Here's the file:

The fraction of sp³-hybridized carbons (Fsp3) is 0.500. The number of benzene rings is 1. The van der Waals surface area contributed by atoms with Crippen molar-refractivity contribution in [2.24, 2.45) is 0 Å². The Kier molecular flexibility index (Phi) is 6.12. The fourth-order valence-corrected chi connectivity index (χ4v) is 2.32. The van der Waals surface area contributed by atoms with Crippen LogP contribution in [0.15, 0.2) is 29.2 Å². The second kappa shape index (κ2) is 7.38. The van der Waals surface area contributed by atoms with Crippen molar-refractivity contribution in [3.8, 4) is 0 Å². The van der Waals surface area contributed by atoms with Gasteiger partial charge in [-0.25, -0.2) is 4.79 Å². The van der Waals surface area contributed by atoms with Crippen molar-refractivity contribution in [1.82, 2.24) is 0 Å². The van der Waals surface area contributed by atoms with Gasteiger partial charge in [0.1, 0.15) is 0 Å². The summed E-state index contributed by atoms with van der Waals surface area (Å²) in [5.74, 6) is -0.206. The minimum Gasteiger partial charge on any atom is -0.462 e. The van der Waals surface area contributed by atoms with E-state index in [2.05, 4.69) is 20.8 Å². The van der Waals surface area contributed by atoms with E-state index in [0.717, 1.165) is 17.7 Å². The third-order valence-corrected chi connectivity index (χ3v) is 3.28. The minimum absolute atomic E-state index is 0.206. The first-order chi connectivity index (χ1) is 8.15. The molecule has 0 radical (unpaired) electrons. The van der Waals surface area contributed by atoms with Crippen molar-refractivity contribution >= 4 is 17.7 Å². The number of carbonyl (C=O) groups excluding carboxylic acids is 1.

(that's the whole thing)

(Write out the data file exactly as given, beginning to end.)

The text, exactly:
The fraction of sp³-hybridized carbons (Fsp3) is 0.500. The number of benzene rings is 1. The van der Waals surface area contributed by atoms with Crippen molar-refractivity contribution in [2.24, 2.45) is 0 Å². The Kier molecular flexibility index (Phi) is 6.12. The fourth-order valence-corrected chi connectivity index (χ4v) is 2.32. The van der Waals surface area contributed by atoms with Crippen LogP contribution in [0.15, 0.2) is 29.2 Å². The second kappa shape index (κ2) is 7.38. The van der Waals surface area contributed by atoms with Crippen molar-refractivity contribution in [3.8, 4) is 0 Å². The van der Waals surface area contributed by atoms with Gasteiger partial charge in [-0.25, -0.2) is 4.79 Å². The van der Waals surface area contributed by atoms with Crippen molar-refractivity contribution in [1.82, 2.24) is 0 Å². The van der Waals surface area contributed by atoms with Gasteiger partial charge in [0.1, 0.15) is 0 Å². The summed E-state index contributed by atoms with van der Waals surface area (Å²) in [5.74, 6) is -0.206. The minimum Gasteiger partial charge on any atom is -0.462 e. The van der Waals surface area contributed by atoms with E-state index in [2.05, 4.69) is 20.8 Å². The van der Waals surface area contributed by atoms with E-state index in [0.717, 1.165) is 17.7 Å². The third-order valence-corrected chi connectivity index (χ3v) is 3.28. The minimum absolute atomic E-state index is 0.206. The first-order chi connectivity index (χ1) is 8.15. The molecule has 0 radical (unpaired) electrons. The van der Waals surface area contributed by atoms with Crippen molar-refractivity contribution >= 4 is 17.7 Å². The number of carbonyl (C=O) groups excluding carboxylic acids is 1.